Faith EMS objects to rescue bid

Published 12:00 am Wednesday, June 11, 2003

The City of Andalusia recently unveiled and approved a bid proposal to account for services designated as emergency services for ambulance services in the city.

And the owner of one of those services says he does not feel the bid proposal is a fair one, and says the proposal does not take into account the best interests of citizens of Andalusia.

Faith EMS owner Doug Tisdale said he does not feel the proposal conforms to federal law involving emergency service.

This is why Tisdale said he recently hired an attorney and is prepared to take legal action if an agreement is not reached which he feels is fair for all parties concerned.

Tisdale said the city has delayed a bid opening for those emergency services and that City Attorney Tom Albritton is currently looking into his concerns about the proposal.

Mike Jones of the city's EMS Committee recently stated that much of the proposal was taken from a similar policy by the Town of Ozark, but Tisdale said Andalusia's proposal differs greatly from many proposals he has seen from various cities in the state.

"There were some paragraphs taken verbatim from some of the ordinances (the city) reviewed, but I have called as many cities as I can, and I have not found one city in Alabama that requires anything that is required in this proposal," said Tisdale. "I knew once I got the proposal, that the requirements of this proposal were very odd and very unique. I wanted to make sure that due to the uniqueness (of the requirements) it was legal and lawful to do these things."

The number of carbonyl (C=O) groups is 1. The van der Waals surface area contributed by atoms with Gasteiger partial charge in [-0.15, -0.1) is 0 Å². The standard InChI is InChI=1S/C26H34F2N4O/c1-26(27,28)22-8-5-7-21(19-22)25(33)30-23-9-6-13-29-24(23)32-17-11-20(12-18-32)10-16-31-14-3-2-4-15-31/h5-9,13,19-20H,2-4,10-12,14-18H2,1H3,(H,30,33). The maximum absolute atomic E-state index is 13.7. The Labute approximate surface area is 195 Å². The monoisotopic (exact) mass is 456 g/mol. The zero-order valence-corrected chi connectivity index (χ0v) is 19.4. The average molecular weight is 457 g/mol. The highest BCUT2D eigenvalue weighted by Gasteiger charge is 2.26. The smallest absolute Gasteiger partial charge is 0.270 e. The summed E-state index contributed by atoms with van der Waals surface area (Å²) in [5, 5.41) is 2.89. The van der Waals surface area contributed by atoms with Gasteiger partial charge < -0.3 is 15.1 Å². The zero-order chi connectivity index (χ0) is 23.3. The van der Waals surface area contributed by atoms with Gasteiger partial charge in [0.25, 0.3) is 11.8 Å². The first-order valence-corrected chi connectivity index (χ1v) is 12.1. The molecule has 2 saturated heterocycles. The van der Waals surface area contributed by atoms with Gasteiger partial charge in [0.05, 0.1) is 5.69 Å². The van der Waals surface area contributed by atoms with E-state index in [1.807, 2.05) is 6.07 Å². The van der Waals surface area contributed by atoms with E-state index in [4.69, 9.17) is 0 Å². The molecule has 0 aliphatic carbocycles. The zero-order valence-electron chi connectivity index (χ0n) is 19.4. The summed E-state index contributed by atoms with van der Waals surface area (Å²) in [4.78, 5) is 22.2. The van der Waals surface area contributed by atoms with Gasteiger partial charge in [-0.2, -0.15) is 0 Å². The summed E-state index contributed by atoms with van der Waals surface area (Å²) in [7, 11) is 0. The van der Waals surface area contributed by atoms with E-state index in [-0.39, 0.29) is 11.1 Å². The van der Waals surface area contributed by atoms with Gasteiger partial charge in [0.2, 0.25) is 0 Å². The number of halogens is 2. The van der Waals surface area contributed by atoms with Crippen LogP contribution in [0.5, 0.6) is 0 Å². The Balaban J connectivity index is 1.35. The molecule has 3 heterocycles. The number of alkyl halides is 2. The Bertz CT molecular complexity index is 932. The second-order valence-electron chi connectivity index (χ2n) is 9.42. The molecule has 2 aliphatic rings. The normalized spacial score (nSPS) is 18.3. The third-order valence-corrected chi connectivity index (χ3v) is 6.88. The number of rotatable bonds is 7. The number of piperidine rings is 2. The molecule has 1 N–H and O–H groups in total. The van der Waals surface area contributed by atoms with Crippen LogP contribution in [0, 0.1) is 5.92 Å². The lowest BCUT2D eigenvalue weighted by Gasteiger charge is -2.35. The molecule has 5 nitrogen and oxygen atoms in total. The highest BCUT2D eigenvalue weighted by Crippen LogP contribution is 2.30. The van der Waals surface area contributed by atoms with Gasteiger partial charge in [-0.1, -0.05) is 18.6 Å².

Tisdale said he feels the proposal gives the police department unreasonable authority over ambulance service but added that his main concern is whether the requirements of the proposal are legal according to federal law.

"(Many of the requirements) put the police in charge of the ambulance business," said Tisdale. "It is telling us that when a police officer says you need to help this citizen for free, that we are required to do that. We can't be required to do that, and it is odd that a police department would be able to tell an ambulance service how to run their business or to make decisions for the ambulance service, and that is what it amounts to."

Tisdale said he also still objects to what he terms as the city trying to dictate that citizens should have only one choice of emergency service when the two-service situation that has existed in the city since January has worked successfully in his view, adding that he continues to receive many positive comments from people all over Covington County regarding the healthy competition currently in place.

Tisdale said it is obvious in his opinion that the requirements in the proposal were geared toward the services which the Andalusia Rescue Service has always provided.

"I think (the proposal) is geared toward the city not wanting any competition in the ambulance business in Andalusia and (the requirements) involve exactly those services which have been provided by the other service," said Tisdale. "I think those are good services which are beneficial to the community, but I don't think that you can require an ambulance service to go to a driver's license checkpoint and set up emergency lighting. Why does that have anything to do with an ambulance?"

He added that many of the requirements in the proposal do not even involve emergency medical patient care, including working with the fire department, police department and E-911 board for further training, providing critical care transport when dispatched by the Andalusia Police Department, providing coverage for football games and providing free blood pressure and blood sugar checks.

Tisdale said he has no animosity toward the city or the Andalusia Rescue Service, and said he has even noticed a much greater relationship between members of his staff and the staff of the Andalusia Rescue Squad over the past several weeks.

He said he also does not feel the city is acting with any ill will toward his agency, but said some members of the city may not be well educated in terms of federal emergency related law.

Tisdale said he is confident that a proper decision will be made by the city once Albritton has had a chance to review the proposal carefully.